Create a new Flow using a flow button without any inputs. Then add a compose (Found under "Data Operations") with the following:

{
	"key" : "Status",
	"rows": [
			{"Name" : "Flow1", "Status": "Test Succeeded", "Run history" : "17 minutes ago" },
			{"Name" : "Flow2", "Status": "Test Succeeded", "Run history" : "59 minutes ago" },
			{"Name" : "Flow3", "Status": "Test Failed", "Run history" : "3 weeks ago" },
			{"Name" : "Flow4", "Status": "Test Failed", "Run history" : "4 weeks ago" }
		]
}
  • This example is generates the body of the request where I want all the rows grouped by the "Status".

Then add an HTTP step to call the Group By Flow using the "Method" of "POST" and the "Body" of the Compose "Output":

 image.png

Give the flow a name, save and run a Test. You should now check the run history, scroll to the HTTP step and review the output, which now contains the following result:

 

[
    {
        "count": 2,
        "key": "Test Succeeded",
        "Items": [
            {
                "Name": "Flow1",
                "Status": "Test Succeeded",
                "Run history": "17 minutes ago"
            },
            {
                "Name": "Flow2",
                "Status": "Test Succeeded",
                "Run history": "59 minutes ago"
            }
        ]
    },
    {
        "count": 2,
        "key": "Test Failed",
        "Items": [
            {
                "Name": "Flow3",
                "Status": "Test Failed",
                "Run history": "3 weeks ago"
            },
            {
                "Name": "Flow4",
                "Status": "Test Failed",
                "Run history": "4 weeks ago"
            }
        ]
    }
]
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  • Solution Architect with Slalom, and organizer of the Boston Office 365 User Group, and long term SharePoint/Office 365 veteren. Find more at http://www.davidlozzi.com. Follow @DavidLozzi
  • I'm keen in MS technologies, SharePoint, Office 365 and development for them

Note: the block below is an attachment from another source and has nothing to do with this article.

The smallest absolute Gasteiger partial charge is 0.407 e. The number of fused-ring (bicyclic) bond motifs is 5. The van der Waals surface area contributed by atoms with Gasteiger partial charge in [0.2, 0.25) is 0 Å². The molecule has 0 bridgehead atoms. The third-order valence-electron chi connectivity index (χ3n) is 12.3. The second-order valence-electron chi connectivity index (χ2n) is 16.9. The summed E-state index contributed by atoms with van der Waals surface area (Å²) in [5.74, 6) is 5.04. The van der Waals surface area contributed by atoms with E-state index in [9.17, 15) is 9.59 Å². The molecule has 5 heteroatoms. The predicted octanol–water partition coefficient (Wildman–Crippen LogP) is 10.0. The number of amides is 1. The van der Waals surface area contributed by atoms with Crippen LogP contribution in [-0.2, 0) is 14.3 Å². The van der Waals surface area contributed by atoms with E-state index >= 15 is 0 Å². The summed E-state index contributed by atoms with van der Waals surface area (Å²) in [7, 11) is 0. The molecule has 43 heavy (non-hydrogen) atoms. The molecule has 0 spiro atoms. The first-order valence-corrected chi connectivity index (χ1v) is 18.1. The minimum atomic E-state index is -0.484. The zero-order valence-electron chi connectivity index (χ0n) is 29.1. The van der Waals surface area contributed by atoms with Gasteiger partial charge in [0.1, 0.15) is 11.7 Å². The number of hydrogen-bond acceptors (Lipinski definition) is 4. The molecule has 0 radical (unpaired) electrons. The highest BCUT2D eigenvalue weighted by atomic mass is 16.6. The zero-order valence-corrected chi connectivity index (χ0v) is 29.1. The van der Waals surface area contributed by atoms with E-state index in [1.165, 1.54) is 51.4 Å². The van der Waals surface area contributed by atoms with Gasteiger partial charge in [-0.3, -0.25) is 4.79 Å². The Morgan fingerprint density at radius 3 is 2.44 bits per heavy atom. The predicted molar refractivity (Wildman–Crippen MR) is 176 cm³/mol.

• Daniel is a Business Productivity Consultant & Microsoft Business Solutions MVP who is very enthusiastic about all things Office 365, Microsoft Flow, PowerApps, Azure & SharePoint (Online). Since the preview, Daniel has been working with Microsoft Flow and later on with Microsoft PowerApps. That led to him being awarded an MVP Award for Business Solutions. He loves to blog, present and evangelize about improving productivity in the modern workspace with these amazing tools!
  • Michelle is an Office 365 solution architect in Twin Cities, MN. She has been delivering business collaboration solutions for years with her focus on SharePoint and Office 365. Michelle is a recent board member of the Minnesota Office 365 User Group and has been a member of the SharePoint community since 2009. She is a frequent speaker at MNSPUG and SharePoint Saturday and co-chaired the Legal SharePoint User Group for 4 years. Her most frequent projects have involved rolling out a large deployment of Office 365, SharePoint Online intranet, build of a "CHAMPS" Office 365 user adoption program and most recently, SharePoint On-Premise to Online Migration. Michelle is very excited about cloud technology as it is shifting her IT Pro focus to collaboration strategy and technical adoption.
  • I'm a Microsoft Office Servers and Services MVP with a special interest in SharePoint, Office 365, Microsoft Flow, Microsoft Teams and PowerApps. I work at Triad Group Plc ( https://triad.co.uk)